When the Viens report on the treatment of First Nations and Inuit people by the public service in Quebec was issued last year, it confirmed that they have often been the victims of discrimination when accessing public services. Joyce Echaquan’s death Monday in a Joliette hospital serves as a terrible reminder that little has changed since then.

“All Quebeckers should feel deeply troubled by the treatment that Ms. Echaquan suffered. She had a right to receive care with dignity and respect, but she was treated instead like a second-class citizen. This story is a shock to the conscience,” said Nathalie Claveau, President of the Indigenous council of CUPE Quebec.

“People in the community are absolutely right to denounce, to demonstrate and to demand an investigation to shed light on this troubling event. Moreover, the findings of such an investigation must lead concrete action. The tragic and untimely death of Joyce Echaquan, a mother of seven, must mark a turning point in relations with the First Nations of Quebec,” added Patrick Gloutney, Secretary-General of CUPE Quebec.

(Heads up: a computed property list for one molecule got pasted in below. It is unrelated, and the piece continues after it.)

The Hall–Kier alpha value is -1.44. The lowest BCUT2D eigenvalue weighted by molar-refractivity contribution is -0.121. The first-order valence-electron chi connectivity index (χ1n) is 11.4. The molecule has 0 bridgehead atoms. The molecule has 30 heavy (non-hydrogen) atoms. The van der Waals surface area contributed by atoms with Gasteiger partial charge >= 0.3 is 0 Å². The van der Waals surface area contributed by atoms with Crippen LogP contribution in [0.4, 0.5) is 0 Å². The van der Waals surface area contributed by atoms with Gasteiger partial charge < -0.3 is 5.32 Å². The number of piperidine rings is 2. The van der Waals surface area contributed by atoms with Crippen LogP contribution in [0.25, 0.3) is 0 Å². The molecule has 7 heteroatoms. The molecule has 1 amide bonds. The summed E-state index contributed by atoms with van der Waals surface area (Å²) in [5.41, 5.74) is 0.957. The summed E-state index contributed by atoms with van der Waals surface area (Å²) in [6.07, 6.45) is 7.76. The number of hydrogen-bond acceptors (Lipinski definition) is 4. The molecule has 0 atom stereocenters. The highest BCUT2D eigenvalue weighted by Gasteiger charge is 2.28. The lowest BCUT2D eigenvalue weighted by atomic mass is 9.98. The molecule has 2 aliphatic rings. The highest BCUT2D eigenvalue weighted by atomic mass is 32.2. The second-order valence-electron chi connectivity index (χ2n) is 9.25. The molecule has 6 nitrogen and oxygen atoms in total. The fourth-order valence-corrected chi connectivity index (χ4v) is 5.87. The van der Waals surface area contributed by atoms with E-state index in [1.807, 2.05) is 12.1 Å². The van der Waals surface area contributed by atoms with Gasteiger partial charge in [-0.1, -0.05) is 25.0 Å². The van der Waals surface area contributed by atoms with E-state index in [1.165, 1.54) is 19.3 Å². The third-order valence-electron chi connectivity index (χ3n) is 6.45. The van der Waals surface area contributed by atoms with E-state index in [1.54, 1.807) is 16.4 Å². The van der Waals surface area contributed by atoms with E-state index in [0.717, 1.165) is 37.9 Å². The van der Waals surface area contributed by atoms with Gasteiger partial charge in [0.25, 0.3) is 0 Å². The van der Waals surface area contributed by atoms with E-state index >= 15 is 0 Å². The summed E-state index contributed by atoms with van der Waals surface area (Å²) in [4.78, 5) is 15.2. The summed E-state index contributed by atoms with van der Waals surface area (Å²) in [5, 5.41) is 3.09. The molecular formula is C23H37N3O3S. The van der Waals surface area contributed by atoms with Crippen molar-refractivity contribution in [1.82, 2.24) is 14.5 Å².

“On behalf of the CUPE Quebec family, I wish to offer our sincere condolences to the family of Ms. Echaquan, the Atikamewk Community of Manawan and all Indigenous communities in Quebec, who share in the grief and horror each time an event like this occurs,” added Benoit Bouchard.

Orange Shirt Day

Whether an ironic twist of fate or a heartbreaking historic reminder, today is Orange Shirt Day. All CUPE members are encouraged to honour the survivors of the Indian residential schools by wearing an orange shirt on September 30. This commemoration began with Phyllis Jack Webstad, herself a survivor of the Indigenous residential schools. When she was a child, Phyllis received a new orange shirt by her grandmother before she was taken to a B.C. residential school. The shirt was confiscated and destroyed by her teacher on the first day of classes. The story has come to symbolize the colonial assimilation goals of the residential school system